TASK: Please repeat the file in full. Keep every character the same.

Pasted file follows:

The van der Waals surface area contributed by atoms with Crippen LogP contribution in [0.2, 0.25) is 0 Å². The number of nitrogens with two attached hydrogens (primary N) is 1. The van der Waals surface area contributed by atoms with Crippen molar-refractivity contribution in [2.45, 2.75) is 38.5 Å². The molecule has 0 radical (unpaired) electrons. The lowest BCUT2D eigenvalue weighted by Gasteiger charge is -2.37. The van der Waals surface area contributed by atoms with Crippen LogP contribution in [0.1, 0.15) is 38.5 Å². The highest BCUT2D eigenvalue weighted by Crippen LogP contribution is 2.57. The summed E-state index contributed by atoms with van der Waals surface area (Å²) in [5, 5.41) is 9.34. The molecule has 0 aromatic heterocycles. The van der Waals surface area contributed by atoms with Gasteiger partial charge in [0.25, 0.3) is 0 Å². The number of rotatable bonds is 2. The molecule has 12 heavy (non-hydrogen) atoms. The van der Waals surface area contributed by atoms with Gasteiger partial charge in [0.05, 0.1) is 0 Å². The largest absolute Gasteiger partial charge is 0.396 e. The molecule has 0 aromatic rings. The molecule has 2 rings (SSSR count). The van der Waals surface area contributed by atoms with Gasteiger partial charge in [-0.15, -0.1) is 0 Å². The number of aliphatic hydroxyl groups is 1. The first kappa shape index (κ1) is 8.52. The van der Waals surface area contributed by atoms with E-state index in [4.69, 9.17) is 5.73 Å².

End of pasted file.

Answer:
The van der Waals surface area contributed by atoms with Crippen LogP contribution in [0.2, 0.25) is 0 Å². The number of nitrogens with two attached hydrogens (primary N) is 1. The van der Waals surface area contributed by atoms with Crippen molar-refractivity contribution in [2.45, 2.75) is 38.5 Å². The molecule has 0 radical (unpaired) electrons. The lowest BCUT2D eigenvalue weighted by Gasteiger charge is -2.37. The van der Waals surface area contributed by atoms with Crippen LogP contribution in [0.1, 0.15) is 38.5 Å². The highest BCUT2D eigenvalue weighted by Crippen LogP contribution is 2.57. The summed E-state index contributed by atoms with van der Waals surface area (Å²) in [5, 5.41) is 9.34. The molecule has 0 aromatic heterocycles. The van der Waals surface area contributed by atoms with Gasteiger partial charge in [0.25, 0.3) is 0 Å². The number of rotatable bonds is 2. The molecule has 12 heavy (non-hydrogen) atoms. The van der Waals surface area contributed by atoms with Gasteiger partial charge in [0.05, 0.1) is 0 Å². The largest absolute Gasteiger partial charge is 0.396 e. The molecule has 0 aromatic rings. The molecule has 2 rings (SSSR count). The van der Waals surface area contributed by atoms with Gasteiger partial charge in [-0.15, -0.1) is 0 Å². The number of aliphatic hydroxyl groups is 1. The first kappa shape index (κ1) is 8.52. The van der Waals surface area contributed by atoms with E-state index in [4.69, 9.17) is 5.73 Å².